I began reading fantasy novels during my high school years as a means of escaping the harsh reality of my life. Stories of knights and wizards taking on the forces of evil were comforting for me because I knew that the good guys would always triumph at the end. It started with The Hobbit and The Lord of the Rings, as it most likely does for every lover of the sword and sorcery tales. Soon I was devouring lesser known fantasy works while playing Dungeons & Dragons on the weekends with my friends. Since those early reading years, my tastes in literature, have expanded, but I still carry a love of the fantasy genre to this day. The Eye of the World is the first volume in Robert Jordan’s massive Wheel of Time series. Heralded as one of the greatest epics in fantasy, I decided to finally give it a try after putting it off for years. Although I found The Eye of the World to have a familiar feel to the likes of Tolkien and Terry Brooks, I also saw some tantalizing glimpses of how this series could eventually become something even greater.
The book begins with a banger of an opening prologue. A beautiful palace lies destroyed with all of its inhabitants dead. A lone man walks among the ruins, clearly insane as he is taunted by a mysterious figure who emerges from the wreckage. Although we have no idea what is occurring here (and will not for the majority of this book), we sense that we are witnessing the end of world-changing events.
“The Wheel of Time turns, and Ages come and pass, leaving memories that become legend.”
Following the cracker of an prologue, the story proper begins with a small rustic village in preparation for its annual Spring festival. The environment is reminiscent of Tolkien’s Shire, but rather than a hobbit we are introduced to Rand, the son of a simple farmer. As the festival is about to begin, Emond’s Field is visited by two mysterious strangers. Moraine is what is called an Aes Sedai, a powerful witch who is capable of wielding extraordinary magic. She is protected by her Warder Lan, who acts as a type of knight. After an attack by Trollocs, monsters who serve the Dark One, Rand and his friends find themselves swept up into an adventure they could never imagine.
While the above description sounds exciting, believe me when I say it takes a while to get there. As the book is nearly 800 pages in length, the pacing is incredibly slow as Jordan takes time to develop his main characters. If I am being totally honest, I will admit that it took quite some time for me to make it past the first half of the book as the action does not gain ground until just past the midway point. Rand and several of his friends join Moraine and Lan as they learn that they are part of a pattern of events that are unfolding. Also, one of them may be the chosen one that will help defeat the Dark One.
Does this sound familiar? The similarities to works such as The Fellowship of the Ring and The Sword of Shannara by Terry Brooks are numerous. The group embark on several dangerous adventures, get captured or nearly captured numerous times, and eventually get divided before rejoining in the final third of the book. The story is truly reminiscent of the standard fantasy novel: 1) ordinary boy leads a simple life, 2) monsters attack, 3) mysterious wizard (in this case witch) leads boy to think he may be the chosen one, and 4) the adventure begins. Yes, this book does follow a formula. As someone who enjoys this type of story, I was completely alright with this. There are a lot of aspects to this world to understand, and to his credit, Jordan builds quite an intricate world. Although there are some pages of exposition, often we are left to figure out some of the puzzle on our own.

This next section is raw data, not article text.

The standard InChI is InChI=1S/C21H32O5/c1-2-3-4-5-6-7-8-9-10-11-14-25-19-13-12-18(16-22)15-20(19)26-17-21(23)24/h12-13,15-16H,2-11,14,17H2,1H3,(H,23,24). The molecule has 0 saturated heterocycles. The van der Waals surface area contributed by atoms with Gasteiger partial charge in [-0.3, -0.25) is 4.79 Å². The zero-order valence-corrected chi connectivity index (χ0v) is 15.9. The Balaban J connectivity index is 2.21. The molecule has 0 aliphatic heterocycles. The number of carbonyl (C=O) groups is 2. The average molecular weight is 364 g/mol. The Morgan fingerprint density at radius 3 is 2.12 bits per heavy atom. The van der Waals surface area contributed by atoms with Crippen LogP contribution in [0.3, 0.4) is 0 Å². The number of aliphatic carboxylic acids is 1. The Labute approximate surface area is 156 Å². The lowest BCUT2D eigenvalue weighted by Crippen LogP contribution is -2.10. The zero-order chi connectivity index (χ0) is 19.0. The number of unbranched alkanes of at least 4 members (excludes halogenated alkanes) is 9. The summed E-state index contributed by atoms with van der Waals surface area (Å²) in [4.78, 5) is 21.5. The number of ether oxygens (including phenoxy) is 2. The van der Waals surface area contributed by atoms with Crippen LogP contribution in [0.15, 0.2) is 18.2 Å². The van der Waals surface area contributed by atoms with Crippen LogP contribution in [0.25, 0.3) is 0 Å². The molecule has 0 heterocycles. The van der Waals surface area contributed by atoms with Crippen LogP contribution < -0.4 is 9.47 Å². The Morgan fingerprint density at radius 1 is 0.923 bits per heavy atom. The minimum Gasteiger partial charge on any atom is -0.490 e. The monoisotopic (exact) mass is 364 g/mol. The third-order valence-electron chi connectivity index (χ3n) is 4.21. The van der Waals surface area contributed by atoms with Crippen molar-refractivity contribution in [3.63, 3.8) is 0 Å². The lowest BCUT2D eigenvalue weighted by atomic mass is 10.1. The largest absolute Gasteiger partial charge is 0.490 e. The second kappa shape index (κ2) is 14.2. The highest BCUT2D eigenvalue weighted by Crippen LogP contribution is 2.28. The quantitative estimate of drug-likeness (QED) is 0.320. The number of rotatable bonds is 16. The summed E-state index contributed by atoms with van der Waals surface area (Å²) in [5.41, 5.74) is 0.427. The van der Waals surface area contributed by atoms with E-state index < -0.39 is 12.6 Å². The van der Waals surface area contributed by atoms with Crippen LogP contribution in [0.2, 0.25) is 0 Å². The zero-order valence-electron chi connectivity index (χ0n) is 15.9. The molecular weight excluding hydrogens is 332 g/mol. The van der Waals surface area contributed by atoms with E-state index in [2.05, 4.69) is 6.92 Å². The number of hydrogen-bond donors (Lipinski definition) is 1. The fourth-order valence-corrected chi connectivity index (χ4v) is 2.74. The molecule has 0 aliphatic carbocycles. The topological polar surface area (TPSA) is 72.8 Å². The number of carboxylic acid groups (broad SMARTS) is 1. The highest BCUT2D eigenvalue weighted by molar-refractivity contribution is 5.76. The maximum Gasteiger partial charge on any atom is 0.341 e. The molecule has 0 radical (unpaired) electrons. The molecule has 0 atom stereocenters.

I appreciated how gender is treated in relation to the wielding of magic which has a male half and a female half. There is what is known as the One Power or the Source where an Aes Sedai such as Moraine can draw power. It is established that if a male touches this power he becomes insane. The Aes Sedai are often treated with disgust because of their extraordinary abilities. There is a lot of philosophy embedded here, but I thought it was really interesting how there was a gender division to magic. It made me wonder if Robert Jordan did any studies on Carl Jung who explored the male and female halves of human psychology. Hopefully, this will be explored further throughout the series.
A struggle I had with Eye of the World was a failure to truly connect with any of the characters. Although Jordan spends a lot of time building his characters, I still had a hard time feeling any emotion for them. I will admit that this improved slightly in the second half when the group was divided. As this series is incredibly long at 14 books, I hope that I can connect more strongly with these adventurers later in their travels.
The Eye of the World, while typical in many ways to other fantasy novels, had some aspects that were quite revolutionary to the genre. While I was never a huge fan of the whole chosen one plot, there was enough here in regards to twists that kept me engaged. I look forward to reading the next in the series to see the direction Jordan takes with the story. The interesting facets to this universe help this novel rise above the issues I had in regards to pacing and the characters themselves. The potential for The Wheel of Time to rise among the ranks of works by Tolkien and Brooks is clearly there leading to an exciting prospect.
“As the Wheel of Time turns, places wear many names. Men wear many names, many faces. Different faces, but always the same man. Yet no one knows the Great Pattern the Wheel weaves, or even the Pattern of an Age. We can only watch, and study, and hope.”